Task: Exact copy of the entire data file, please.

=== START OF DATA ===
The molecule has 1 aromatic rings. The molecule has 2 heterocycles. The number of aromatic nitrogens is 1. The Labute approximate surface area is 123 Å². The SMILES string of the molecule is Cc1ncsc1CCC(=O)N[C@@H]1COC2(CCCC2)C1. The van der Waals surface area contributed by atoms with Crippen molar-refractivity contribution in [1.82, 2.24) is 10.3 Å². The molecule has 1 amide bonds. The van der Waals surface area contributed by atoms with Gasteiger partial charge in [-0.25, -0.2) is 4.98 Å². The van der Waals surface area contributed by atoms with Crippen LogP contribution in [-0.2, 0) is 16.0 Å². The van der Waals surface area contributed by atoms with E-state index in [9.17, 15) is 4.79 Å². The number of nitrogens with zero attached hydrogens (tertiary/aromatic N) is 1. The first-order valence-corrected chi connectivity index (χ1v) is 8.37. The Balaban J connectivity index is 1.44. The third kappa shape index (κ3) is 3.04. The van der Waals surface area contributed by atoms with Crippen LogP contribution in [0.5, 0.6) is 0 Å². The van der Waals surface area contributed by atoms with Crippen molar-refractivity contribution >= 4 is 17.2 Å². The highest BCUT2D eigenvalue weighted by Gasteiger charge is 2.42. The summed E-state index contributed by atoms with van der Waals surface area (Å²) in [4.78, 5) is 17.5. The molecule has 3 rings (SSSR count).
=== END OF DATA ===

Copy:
The molecule has 1 aromatic rings. The molecule has 2 heterocycles. The number of aromatic nitrogens is 1. The Labute approximate surface area is 123 Å². The SMILES string of the molecule is Cc1ncsc1CCC(=O)N[C@@H]1COC2(CCCC2)C1. The van der Waals surface area contributed by atoms with Crippen molar-refractivity contribution in [1.82, 2.24) is 10.3 Å². The molecule has 1 amide bonds. The van der Waals surface area contributed by atoms with Gasteiger partial charge in [-0.25, -0.2) is 4.98 Å². The van der Waals surface area contributed by atoms with Crippen LogP contribution in [-0.2, 0) is 16.0 Å². The van der Waals surface area contributed by atoms with E-state index in [9.17, 15) is 4.79 Å². The number of nitrogens with zero attached hydrogens (tertiary/aromatic N) is 1. The first-order valence-corrected chi connectivity index (χ1v) is 8.37. The Balaban J connectivity index is 1.44. The third kappa shape index (κ3) is 3.04. The van der Waals surface area contributed by atoms with Crippen LogP contribution in [0.5, 0.6) is 0 Å². The van der Waals surface area contributed by atoms with Crippen molar-refractivity contribution >= 4 is 17.2 Å². The highest BCUT2D eigenvalue weighted by Gasteiger charge is 2.42. The summed E-state index contributed by atoms with van der Waals surface area (Å²) in [4.78, 5) is 17.5. The molecule has 3 rings (SSSR count).